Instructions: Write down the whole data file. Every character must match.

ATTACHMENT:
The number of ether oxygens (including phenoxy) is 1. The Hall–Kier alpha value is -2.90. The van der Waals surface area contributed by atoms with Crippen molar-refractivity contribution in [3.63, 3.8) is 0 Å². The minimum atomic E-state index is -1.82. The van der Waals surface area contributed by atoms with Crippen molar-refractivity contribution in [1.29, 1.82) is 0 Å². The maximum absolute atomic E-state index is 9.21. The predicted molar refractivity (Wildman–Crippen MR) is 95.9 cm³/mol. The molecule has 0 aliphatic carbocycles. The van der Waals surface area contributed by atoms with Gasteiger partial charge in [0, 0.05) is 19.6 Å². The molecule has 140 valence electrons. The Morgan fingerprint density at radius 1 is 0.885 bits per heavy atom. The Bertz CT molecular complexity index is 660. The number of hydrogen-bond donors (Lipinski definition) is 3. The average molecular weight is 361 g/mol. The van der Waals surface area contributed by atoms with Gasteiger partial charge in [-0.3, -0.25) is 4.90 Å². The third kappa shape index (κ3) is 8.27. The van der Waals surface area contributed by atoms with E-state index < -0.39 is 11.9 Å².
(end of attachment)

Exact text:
The number of ether oxygens (including phenoxy) is 1. The Hall–Kier alpha value is -2.90. The van der Waals surface area contributed by atoms with Crippen molar-refractivity contribution in [3.63, 3.8) is 0 Å². The minimum atomic E-state index is -1.82. The van der Waals surface area contributed by atoms with Crippen molar-refractivity contribution in [1.29, 1.82) is 0 Å². The maximum absolute atomic E-state index is 9.21. The predicted molar refractivity (Wildman–Crippen MR) is 95.9 cm³/mol. The molecule has 0 aliphatic carbocycles. The van der Waals surface area contributed by atoms with Gasteiger partial charge in [0, 0.05) is 19.6 Å². The molecule has 140 valence electrons. The Morgan fingerprint density at radius 1 is 0.885 bits per heavy atom. The Bertz CT molecular complexity index is 660. The number of hydrogen-bond donors (Lipinski definition) is 3. The average molecular weight is 361 g/mol. The van der Waals surface area contributed by atoms with Gasteiger partial charge in [-0.3, -0.25) is 4.90 Å². The third kappa shape index (κ3) is 8.27. The van der Waals surface area contributed by atoms with E-state index < -0.39 is 11.9 Å².